Finding ways to advertise and raise awareness of the retreat is key to the business at the moment. “We’ve got a huge amount of support, but it’s not as easy as we thought it would be to get people here,” admits Angela. “We’re advertising where we can, but we’ve got a limited budget. I think word of mouth is going to be the most successful route. We’ve got a new website which works very well, and we’re using social media.”
Despite these challenges, Angela and Dirk don’t regret embarking on this project. “We could have decided to be a holiday or a wedding venue, but we came here inspired to set up a place that would fundamentally help people. Even though it’s hard work, we still feel it’s what we want to do,” says Angela. “Our first retreat made us aware of how much pleasure we get from it and how much it gives back, so it is worth the anxiety of wondering if we’ll get enough bookings or how long it’ll take.”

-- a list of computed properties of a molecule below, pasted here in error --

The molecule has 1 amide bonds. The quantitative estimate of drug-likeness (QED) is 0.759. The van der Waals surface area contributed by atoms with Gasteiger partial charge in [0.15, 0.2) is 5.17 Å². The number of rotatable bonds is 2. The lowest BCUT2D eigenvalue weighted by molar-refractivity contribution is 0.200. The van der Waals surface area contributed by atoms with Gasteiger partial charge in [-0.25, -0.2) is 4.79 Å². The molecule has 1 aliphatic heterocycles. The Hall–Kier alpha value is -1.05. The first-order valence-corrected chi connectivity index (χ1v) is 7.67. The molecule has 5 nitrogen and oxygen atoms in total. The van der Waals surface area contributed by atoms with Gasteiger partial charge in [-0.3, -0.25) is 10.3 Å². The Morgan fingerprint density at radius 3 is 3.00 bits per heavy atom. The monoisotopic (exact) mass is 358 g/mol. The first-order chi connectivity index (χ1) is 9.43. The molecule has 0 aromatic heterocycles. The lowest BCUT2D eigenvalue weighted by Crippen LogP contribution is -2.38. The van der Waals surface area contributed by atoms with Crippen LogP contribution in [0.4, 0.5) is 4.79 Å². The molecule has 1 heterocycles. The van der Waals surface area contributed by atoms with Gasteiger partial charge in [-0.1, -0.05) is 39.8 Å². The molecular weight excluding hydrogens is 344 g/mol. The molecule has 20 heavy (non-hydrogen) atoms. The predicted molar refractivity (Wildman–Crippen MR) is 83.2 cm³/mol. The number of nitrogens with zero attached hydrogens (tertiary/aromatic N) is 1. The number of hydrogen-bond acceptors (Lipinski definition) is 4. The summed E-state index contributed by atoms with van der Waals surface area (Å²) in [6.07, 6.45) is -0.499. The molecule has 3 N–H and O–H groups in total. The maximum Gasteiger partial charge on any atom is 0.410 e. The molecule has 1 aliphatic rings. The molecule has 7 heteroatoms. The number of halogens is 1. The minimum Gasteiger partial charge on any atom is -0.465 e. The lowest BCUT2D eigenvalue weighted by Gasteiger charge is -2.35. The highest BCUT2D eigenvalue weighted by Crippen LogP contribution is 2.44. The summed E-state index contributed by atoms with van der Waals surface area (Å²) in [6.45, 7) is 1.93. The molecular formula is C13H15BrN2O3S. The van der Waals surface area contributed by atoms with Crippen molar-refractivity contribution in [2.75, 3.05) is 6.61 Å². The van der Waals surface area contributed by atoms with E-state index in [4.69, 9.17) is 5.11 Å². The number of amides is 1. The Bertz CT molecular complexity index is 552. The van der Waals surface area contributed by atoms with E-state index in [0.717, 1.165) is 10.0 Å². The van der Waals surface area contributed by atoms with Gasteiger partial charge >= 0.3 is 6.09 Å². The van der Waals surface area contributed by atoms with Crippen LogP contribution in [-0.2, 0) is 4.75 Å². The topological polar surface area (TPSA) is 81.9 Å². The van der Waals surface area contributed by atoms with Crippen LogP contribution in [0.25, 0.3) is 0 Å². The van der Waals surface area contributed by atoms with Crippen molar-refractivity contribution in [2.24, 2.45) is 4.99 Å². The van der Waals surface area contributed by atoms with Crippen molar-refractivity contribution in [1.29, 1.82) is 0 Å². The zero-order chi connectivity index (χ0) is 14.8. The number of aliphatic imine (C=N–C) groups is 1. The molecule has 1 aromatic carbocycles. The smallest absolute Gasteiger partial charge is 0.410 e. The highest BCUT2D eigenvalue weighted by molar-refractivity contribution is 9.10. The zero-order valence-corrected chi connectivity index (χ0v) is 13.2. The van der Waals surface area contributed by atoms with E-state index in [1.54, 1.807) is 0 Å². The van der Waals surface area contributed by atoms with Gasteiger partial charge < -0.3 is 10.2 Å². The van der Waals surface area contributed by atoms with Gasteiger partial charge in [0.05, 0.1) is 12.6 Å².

As for adapting to life in France, Angela explains they feel part of the community. “There are a lot of village social events and having young children makes you part of that – it’s fun for all of us. The village has about 100 inhabitants, and the events are important to bring people together,” she says. “The locals are very open and supportive.”
Comparing Château Puyssentut to a phoenix rising from the ashes has helped Angela stay motivated; “I like that we’ve breathed life into the house and now in turn the house helps to breathe life into people.”
“We’ve risked everything in this endeavour; we don’t have anything else to fall back on. That’s scary, but knowing that the people who came on the retreat are getting on with their lives again is great – you can’t have better than that really.”